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Sen. Abba Aji
Ahead of the  Peoples' Democratic Party national convention slated for next February where a new  set of national officers is expected to emerge,  party chieftains interested in leading the party have been declaring  their interest in the leadership of Wadata Plaza, the national secretariat of the ruling party in the country.

One of such contenders  for the office of national chairman  is Senator Mohammed Abba Aji,  former Special Adviser to the President on National Assembly Matters. An urbane politician from Borno State in the North- east geo-political zone, Senator Aji in this interview with journalists in Abuja offers an insight into his vision for the party. Daily Sun was there.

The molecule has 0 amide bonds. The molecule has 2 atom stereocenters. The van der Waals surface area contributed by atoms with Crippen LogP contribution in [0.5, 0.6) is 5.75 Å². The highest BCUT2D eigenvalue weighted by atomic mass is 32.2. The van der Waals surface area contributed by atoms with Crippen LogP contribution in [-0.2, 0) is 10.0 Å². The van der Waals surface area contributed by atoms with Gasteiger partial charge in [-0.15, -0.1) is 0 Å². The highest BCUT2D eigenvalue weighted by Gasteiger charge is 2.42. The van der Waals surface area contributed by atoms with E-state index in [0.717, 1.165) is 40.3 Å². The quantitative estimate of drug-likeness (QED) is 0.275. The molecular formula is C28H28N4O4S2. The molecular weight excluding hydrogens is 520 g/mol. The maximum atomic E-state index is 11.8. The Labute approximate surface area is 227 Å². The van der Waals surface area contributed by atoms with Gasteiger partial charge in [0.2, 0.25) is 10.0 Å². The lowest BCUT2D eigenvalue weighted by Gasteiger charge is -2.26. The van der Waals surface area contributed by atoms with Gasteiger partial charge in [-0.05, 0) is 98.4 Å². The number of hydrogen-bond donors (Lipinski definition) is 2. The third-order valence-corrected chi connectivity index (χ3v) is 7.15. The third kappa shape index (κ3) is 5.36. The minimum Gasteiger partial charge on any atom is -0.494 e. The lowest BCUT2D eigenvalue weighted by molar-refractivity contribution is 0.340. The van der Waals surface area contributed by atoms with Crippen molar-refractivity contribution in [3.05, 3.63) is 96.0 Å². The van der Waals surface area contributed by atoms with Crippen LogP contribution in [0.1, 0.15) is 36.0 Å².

Could you let the readers into whom you are?
I am Senator Mohammed Abba Aji.  I am 60 years of age.  I turned 60 last August.  I am a father of five children and I am happily married.

I have had what I can call my share of public service.

I have served in government for over thirty years, both state and federal before I went into politics and I was elected senator and I served for four years after which I was appointed as Special Adviser to the President on National Assembly Matters and I served in that capacity for three years which ended last June.

The convention of your party, the PDP, is coming up in a couple of months or thereabout where the position of National Chairman will be contested for. Is it true that you are interested in the position?